In the non-news category, professional athletes divorce far more often than the national average. The real question is why do they bother getting married in the first place?
By one estimate, 60 to 80 percent of NFL marriages end in divorce, and other sports have comparable rates. That's no surprise, considering the factors in play: a culture of infidelity, being away from home all the time, trophy wives and jersey chasers.
It's a tough life to sustain a marriage," said Raoul Felder, a celebrity divorce lawyer who represented the former wives of Mike Tyson and Patrick Ewing. "There's a maximum of temptation and lots of money floating around. It's a bad brew."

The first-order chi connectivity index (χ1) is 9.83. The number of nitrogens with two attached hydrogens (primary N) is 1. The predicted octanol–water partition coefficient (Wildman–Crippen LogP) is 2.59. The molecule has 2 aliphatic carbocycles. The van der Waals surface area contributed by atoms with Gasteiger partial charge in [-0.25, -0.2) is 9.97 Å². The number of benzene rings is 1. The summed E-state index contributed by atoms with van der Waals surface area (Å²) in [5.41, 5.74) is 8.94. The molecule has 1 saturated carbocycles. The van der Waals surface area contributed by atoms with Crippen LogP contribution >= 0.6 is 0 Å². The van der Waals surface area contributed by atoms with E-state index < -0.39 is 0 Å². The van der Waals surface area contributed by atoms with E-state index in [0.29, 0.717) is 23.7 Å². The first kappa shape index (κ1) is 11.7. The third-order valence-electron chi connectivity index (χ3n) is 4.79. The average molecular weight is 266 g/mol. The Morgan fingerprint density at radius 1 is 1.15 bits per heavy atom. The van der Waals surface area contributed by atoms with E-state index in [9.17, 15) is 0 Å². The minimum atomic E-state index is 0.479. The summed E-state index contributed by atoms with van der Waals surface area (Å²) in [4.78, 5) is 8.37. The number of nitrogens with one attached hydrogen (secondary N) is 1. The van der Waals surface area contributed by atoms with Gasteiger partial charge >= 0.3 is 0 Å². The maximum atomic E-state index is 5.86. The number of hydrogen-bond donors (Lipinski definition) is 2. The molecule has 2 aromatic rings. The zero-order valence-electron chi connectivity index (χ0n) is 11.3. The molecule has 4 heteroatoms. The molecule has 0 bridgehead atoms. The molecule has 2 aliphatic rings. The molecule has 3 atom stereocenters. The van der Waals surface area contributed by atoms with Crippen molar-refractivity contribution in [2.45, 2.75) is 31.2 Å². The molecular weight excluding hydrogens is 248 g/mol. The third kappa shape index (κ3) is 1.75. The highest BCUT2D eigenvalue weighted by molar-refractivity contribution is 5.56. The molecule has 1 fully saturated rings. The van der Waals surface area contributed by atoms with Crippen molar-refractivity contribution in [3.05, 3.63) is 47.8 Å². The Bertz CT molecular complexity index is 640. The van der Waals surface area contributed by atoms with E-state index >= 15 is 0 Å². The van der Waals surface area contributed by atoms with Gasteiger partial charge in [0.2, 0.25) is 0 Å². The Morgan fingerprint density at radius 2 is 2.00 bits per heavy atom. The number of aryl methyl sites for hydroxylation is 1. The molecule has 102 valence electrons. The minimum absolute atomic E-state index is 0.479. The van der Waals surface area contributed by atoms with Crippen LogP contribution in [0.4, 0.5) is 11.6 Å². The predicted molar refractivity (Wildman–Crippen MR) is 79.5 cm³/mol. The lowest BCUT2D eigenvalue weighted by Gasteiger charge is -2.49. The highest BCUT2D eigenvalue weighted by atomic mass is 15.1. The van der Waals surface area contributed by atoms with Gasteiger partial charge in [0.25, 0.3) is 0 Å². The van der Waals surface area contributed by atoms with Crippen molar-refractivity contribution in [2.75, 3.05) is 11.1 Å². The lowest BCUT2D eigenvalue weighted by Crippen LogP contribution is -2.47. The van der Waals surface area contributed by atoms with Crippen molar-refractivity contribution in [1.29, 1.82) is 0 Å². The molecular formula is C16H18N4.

But more surprising is that most sports marriages seem to end after the player has retired. In those cases it's tempting to assume that the wives discover that they might have gotten hitched for reasons other than their husband's company. But anecdotally, it's more likely that it's the athletes become something other than the men they thought they married.
Steven Ortiz, an associate professor of sociology at Oregon State, interviewed 47 wives of professional athletes for a study. He found that wives had to adjust to their husbands' spending more time at home, that they missed team functions and community events and that they bore the brunt of the transition.
None of this is to say that there aren't perfectly happy couples in the sports world, or that they don't have the right to jump into doomed relationships just like the rest of us. But someday the game will be gone and the money will dry up, and athletes and their wives need to make sure they're getting the companionship they need and deserve.
Taking Vows In A League Blindsided By Divorce [NY Times]